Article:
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A Middleware for Opportunistic Content Distribution
KTH, School of Electrical Engineering (EES), Communication Networks. KTH, School of Electrical Engineering (EES), Centres, ACCESS Linnaeus Centre.
KTH, School of Electrical Engineering (EES), Communication Networks. KTH, School of Electrical Engineering (EES), Centres, ACCESS Linnaeus Centre.ORCID iD: 0000-0002-9176-3454
KTH, School of Electrical Engineering (EES), Communication Networks. KTH, School of Electrical Engineering (EES), Centres, ACCESS Linnaeus Centre.
KTH, School of Electrical Engineering (EES), Communication Networks. KTH, School of Electrical Engineering (EES), Centres, ACCESS Linnaeus Centre.
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2016 (English)In: Computer Networks, ISSN 1389-1286, E-ISSN 1872-7069Article in journal (Refereed) Epub ahead of print
Abstract [en]

In this work we present a middleware architecture for a mobile peer-to-peer content distribution system. Our architecture allows wireless content dissemination between mobile nodes without relying on infrastructure support. In addition, it supports the dissemination of contents between the wireless ad-hoc domain and the wired Internet. In the ad-hoc domain, contents are exchanged opportunistically when nodes are within communication range. Applications access the service of our platform through a publish/subscribe interface and therefore do not have to deal with low-level opportunistic networking issues or matching and soliciting of contents. Our middleware consists of three key components. A content structure that facilitates dividing contents into logical topics and allows efficient matching of content lookups and downloading under sporadic node connectivity. A solicitation protocol that allows nodes to solicit content meta-information in order to discover contents available at a neighboring node and to download content entries disjointedly from different nodes. An API that allows applications to access the system services through a publish/subscribe interface. In this work we present the design and implementation of our middleware and describe a set of applications that use the services provided by our middleware. We also assess the performance of the system using our Android implementation as well as a simulation implementation for large-scale evaluation.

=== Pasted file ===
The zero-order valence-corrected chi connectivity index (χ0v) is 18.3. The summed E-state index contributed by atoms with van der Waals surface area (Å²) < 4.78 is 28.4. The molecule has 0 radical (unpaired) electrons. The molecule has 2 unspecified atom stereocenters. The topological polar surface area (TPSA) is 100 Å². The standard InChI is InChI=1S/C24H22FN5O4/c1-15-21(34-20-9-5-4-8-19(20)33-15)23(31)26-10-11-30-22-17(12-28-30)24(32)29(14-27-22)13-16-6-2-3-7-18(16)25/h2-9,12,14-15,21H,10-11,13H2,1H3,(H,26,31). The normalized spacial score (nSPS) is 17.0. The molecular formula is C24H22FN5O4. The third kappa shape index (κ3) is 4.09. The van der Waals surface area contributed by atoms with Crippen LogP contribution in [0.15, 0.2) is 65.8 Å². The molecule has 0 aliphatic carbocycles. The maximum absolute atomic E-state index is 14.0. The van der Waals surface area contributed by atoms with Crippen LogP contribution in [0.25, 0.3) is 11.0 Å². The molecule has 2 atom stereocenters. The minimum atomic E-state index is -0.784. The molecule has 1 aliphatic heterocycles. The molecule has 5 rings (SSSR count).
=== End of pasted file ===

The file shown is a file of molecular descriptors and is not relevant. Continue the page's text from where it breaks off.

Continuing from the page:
Place, publisher, year, edition, pages
Elsevier, 2016.
Keyword [en]
middleware, opportunistic communication, device-to-device communication, mobile wireless networks, content distribution
National Category
Telecommunications
Identifiers
URN: urn:nbn:se:kth:diva-176474DOI: 10.1016/j.comnet.2016.05.026Scopus ID: 2-s2.0-84988919169OAI: oai:DiVA.org:kth-176474DiVA: diva2:867590
Note

QC 20160608

Available from: 2015-11-05 Created: 2015-11-05 Last updated: 2017-12-01Bibliographically approved
In thesis
1. System Design for Opportunistic Networks
Open this publication in new window or tab >>System Design for Opportunistic Networks